Tax Guru-Ker$tetter Letter
Monday, December 30, 2002
As we continue our push to require more of our clients to use QuickBooks for both their personal and business bookkeeping, a couple of inconveniences related to this are becoming more common.
Not everyone updates their software every year when new versions are released. While I do always obtain the latest versions of QuickBooks, I can understand why others may be content using earlier versions for at least a few years before incurring the cost to upgrade. The confusing thing for me, when I receive a QuickBooks data file from a client, is that, unless they tell me which version of the program they are using, I have to use time consuming trial and error to figure it out on my own. The files from all versions of QuickBooks look exactly the same. I have been pleading with Intuit for years to have the program embed some identifying mark in the files that would show up when you right mouse click on it and select "Properties." So far, that improvement has not been implemented.
The other frustrating thing is when the clients have set up their QuickBooks with passwords and they forget to tell me what they are. That just happened to me today, as I was doing some year-end review work for a client's S corp in QuickBooks 2002. Almost a year ago, I discussed a program that was available that would decipher QuickBooks passwords. At that time, it didn't work on the 2002 version of QuickBooks. I went back to their website this morning and was pleased to see that it now works on all versions of QuickBooks up to 2002. I bought the program, downloaded it from their site, and within a few minutes had the password for the file I was working on.
I wanted to see just exactly which versions of QuickBooks this new updated password detection program would work on, so I tested it on data files from the many versions of QuickBooks I am currently running on my main computer. It worked on the regular versions of QuickBooks 1999, 2000, 2001 and 2002. It did not work on the regular version of QuickBooks 2003, nor either of the Enterprise Solutions versions (2002 or 2003) of QuickBooks. I am assuming that the next upgrade to the program will include the ability to handle the regular version of QuickBooks 2003.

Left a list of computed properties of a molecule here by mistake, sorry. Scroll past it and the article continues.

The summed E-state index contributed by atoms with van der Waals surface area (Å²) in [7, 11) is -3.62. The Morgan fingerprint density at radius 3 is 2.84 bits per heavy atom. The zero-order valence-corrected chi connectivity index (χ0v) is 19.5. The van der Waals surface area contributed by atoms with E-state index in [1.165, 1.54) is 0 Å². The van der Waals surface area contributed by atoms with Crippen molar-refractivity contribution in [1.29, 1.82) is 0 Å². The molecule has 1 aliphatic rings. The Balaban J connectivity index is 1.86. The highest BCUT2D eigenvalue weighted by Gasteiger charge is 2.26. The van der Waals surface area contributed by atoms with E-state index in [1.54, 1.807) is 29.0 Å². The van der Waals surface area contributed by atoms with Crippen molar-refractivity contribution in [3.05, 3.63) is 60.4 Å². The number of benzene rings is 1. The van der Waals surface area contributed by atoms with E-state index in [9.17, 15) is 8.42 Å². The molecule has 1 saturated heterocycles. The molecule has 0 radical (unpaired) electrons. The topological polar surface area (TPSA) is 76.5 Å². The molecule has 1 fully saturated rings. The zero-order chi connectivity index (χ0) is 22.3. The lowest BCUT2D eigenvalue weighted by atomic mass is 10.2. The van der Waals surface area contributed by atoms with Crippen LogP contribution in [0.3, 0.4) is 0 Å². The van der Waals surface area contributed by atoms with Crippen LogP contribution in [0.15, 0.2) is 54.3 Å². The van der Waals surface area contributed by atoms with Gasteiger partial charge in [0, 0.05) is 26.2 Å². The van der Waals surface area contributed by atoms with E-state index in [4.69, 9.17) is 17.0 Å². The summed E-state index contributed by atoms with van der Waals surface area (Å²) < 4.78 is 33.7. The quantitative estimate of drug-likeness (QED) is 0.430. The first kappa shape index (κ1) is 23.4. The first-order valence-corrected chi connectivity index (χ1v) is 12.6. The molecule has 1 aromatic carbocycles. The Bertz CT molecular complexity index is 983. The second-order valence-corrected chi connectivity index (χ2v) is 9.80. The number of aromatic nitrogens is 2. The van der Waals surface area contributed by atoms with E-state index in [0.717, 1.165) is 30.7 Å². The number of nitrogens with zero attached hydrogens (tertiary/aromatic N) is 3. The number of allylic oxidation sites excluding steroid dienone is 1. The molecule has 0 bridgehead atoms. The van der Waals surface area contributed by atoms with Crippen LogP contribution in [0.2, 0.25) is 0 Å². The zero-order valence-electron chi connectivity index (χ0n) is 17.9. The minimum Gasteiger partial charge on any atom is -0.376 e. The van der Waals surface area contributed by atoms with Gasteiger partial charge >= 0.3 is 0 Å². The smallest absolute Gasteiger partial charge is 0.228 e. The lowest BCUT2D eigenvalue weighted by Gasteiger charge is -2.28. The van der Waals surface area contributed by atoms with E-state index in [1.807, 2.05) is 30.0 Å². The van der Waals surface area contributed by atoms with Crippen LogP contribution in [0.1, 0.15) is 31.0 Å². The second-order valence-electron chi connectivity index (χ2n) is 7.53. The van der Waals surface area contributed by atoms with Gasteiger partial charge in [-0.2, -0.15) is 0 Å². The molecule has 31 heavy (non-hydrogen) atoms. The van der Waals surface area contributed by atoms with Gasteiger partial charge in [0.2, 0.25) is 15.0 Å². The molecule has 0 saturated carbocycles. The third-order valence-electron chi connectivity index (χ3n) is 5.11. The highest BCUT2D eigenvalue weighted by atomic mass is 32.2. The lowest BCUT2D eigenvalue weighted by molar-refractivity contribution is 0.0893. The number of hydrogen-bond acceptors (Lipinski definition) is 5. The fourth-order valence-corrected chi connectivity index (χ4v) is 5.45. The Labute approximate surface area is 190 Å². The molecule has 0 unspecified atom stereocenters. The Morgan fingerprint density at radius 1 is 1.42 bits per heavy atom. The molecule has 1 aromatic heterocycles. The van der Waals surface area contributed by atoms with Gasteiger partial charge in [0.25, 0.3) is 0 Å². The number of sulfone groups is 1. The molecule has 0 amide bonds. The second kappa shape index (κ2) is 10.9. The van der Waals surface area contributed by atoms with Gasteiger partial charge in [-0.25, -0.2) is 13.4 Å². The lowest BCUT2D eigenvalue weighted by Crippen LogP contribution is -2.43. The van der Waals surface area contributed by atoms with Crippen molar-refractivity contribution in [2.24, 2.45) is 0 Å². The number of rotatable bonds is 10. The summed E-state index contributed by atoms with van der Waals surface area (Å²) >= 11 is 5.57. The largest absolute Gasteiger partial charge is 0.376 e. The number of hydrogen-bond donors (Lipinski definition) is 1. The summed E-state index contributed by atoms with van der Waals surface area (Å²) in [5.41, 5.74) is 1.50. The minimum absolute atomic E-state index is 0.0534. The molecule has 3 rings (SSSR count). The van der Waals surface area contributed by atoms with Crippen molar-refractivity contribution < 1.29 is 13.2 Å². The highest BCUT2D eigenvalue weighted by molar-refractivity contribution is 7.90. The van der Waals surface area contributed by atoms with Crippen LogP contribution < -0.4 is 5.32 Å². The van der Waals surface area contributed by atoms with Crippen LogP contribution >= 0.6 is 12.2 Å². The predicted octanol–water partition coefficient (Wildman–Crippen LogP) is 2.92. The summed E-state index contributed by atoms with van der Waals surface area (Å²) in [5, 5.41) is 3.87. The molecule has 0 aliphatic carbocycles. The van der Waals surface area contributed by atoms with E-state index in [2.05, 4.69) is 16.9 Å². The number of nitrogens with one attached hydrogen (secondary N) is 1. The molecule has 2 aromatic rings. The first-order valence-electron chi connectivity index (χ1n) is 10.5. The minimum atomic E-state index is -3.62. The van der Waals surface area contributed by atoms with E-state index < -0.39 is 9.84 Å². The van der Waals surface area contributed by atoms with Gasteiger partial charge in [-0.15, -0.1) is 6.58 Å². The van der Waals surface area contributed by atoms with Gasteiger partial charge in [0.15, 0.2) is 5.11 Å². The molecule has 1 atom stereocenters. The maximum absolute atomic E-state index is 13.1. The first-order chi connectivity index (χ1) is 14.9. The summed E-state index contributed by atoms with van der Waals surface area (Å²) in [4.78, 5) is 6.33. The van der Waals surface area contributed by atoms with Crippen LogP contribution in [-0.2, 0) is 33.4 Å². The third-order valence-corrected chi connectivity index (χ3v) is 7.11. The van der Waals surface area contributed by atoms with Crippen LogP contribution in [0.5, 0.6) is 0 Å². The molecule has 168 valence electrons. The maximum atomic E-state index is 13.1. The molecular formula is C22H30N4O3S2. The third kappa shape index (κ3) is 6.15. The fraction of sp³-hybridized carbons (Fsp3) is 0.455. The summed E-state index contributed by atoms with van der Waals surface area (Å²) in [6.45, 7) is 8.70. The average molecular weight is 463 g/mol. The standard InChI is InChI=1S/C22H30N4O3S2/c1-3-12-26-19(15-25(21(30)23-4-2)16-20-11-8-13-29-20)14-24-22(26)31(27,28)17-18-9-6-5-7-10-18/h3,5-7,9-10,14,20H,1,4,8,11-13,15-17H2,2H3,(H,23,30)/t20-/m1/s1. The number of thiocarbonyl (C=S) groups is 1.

I have no idea if they will be adding capacity for the Enterprise Solutions (ES) version. That shouldn't be a problem if they don't get around to the ES because I don't expect too many clients to be using it. For those who aren't aware of this powerful version of QuickBooks; it was originally code named Hercules and was designed to meet the bookkeeping needs of companies that outgrew the regular sized QuickBooks program. It is very expensive and can handle up to ten people accessing the same data file simultaneously. Other than the extra capacity for names and accounts, the look and feel are exactly the same as with the normal version of QuickBooks. I have been using the 2002 and 2003 ES versions since before they were released to the public because I was involved in the beta testing programs for both years.
One thing I did discover recently is that once the data files have been converted from the regular version of QuickBooks to the Enterprise Solutions version, there's no turning back. I tried to import data from ES 2002 in to the 2003 regular QuickBooks program; but it wasn't possible. That isn't a problem since I am happy using the 2003 ES program on our computers. However, this kind of thing is the reason I am still not endorsing the web based version of QuickBooks. Once you convert your data from the regular desktop version to the web based, you can't then use it in any desk based versions again. You become a prisoner to having to pay the monthly fee to QuickBooks to access your data via the web. As a life-long advocate of self sufficiency and independence whenever possible, being a captive to an online system is unthinkable.